by Terrance Mc Arthur
I like short-story anthologies. They’re like the all-you-can-eat buffet of the publishing world. You get to sample all sorts of things. Authors you know bring out dishes that may be familiar, but with different ingredients. Unfamiliar writers are like foods you’ve never tried before, but you can scoop up a small serving of short stories without having to commit to the whole meal of a novel.
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Charlaine Harris (the Sookie Stackhouse Southern Vampire mysteries that inspired the True Blood TV series) and Toni L. P. Kelner have made a cottage industry of themed horror anthologies, featuring some popular writers and some wanna-become-popular writers. They have tackled everything from education to home improvement, birthdays to vacations, coming up with some fascinating collections of short stories. What have they come up with next? Sports and games.
Games Creatures Play brings together fifteen authors and their stories, taking a swing at recreational activities from graceful ice skating to brutal lacrosse, traditional baseball to unconventional versions of hide-and-seek, sophisticated fencing to down-and-dirty roller derby.
Some are funny, some are scary. Some are gruesome, and some are fairly tame. Each story has its own charms and will attract its own set of fans, but this umpire found a few that hit home runs:
• Scott Sigler’s “The Case of the Haunted Safeway” mixes Ghostbusters with Field of Dreams on the site of a former ballpark in San Francisco, where an eighty-year-old tragedy is re-enacted in ways that the frozen food section was never built to accommodate. It includes pleas for tolerance and how families must learn to accept and nurture the capabilities of their children.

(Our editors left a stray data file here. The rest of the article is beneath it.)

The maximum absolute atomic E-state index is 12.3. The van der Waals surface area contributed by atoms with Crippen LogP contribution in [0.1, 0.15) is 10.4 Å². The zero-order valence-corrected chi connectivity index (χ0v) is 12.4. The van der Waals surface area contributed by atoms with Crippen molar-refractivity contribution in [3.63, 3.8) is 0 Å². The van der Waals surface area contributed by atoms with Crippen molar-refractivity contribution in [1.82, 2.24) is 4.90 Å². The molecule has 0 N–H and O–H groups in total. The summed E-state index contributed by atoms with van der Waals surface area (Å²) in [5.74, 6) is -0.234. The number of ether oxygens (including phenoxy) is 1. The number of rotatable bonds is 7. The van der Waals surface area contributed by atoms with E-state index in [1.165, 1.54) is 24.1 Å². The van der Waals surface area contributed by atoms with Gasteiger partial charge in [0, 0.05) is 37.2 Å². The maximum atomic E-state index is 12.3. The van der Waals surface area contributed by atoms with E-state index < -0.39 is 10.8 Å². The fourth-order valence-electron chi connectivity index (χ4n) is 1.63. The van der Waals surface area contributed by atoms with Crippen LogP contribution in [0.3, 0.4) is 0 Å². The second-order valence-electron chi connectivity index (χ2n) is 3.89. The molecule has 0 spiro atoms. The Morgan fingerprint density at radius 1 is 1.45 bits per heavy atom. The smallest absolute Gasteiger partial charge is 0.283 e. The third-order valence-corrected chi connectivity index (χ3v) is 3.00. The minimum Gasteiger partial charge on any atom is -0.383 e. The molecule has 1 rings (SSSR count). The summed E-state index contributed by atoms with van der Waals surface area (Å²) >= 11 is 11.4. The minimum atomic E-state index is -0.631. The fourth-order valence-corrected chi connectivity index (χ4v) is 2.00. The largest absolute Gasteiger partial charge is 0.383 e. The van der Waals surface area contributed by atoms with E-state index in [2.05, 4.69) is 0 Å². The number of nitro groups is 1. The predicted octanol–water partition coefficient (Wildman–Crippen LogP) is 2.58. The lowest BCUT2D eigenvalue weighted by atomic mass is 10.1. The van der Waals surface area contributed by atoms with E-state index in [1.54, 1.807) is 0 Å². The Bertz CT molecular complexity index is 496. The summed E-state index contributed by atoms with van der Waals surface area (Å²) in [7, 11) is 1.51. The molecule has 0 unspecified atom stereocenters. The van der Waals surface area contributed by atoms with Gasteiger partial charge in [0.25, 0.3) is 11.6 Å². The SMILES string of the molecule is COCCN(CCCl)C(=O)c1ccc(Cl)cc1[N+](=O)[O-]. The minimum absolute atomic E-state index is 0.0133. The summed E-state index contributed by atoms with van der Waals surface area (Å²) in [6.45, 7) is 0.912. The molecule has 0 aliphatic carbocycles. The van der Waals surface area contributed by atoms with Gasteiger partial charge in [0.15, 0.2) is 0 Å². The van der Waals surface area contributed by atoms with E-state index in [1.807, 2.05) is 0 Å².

• “Hide and Shriek,” by Adam-Troy Castro, comes off as H. P. Lovecraft horror as it might be told by Douglas (Hitchhiker’s Guide to the Galaxy) Adams, where all=powerful creatures compete childishly to destroy worlds and are embarrassed by the results. It is raucous and silly—I liked it.
• “Dead on the Bones” is a no-rules, river-bottom fight that starts out as a community entertainment with a bit of voodoo, until it turns into revenge. Written by horror master Joe Lonsdale, it’s big on atmosphere and strong medicine.
• Caitlin Kittredge’s “The Devil Went Down to Boston” combines traditional Celtic lore with typical bar games and a deal with a demon into a winning deal.
• “On the Fields of Blood” offers time travel and lacrosse, and delivers a frightening, violent tale by Brendan DuBois.
• Mercedes Lackey penned “False Knight on the Road,” which pits moonshine runners against something else, a vehicle that might have origins beyond their understanding.
The editors have their stories, too. Harris returns to Sookie Stackhouse to introduce Manfred Bernardo, a character from her next series of books, in “In the Blue Hereafter.”
Terrance V. Mc Arthur is a Community Librarian for the WoW! (WithOut Walls) Division of the Fresno County Public Library, roaming the Valley to meet the public's information needs.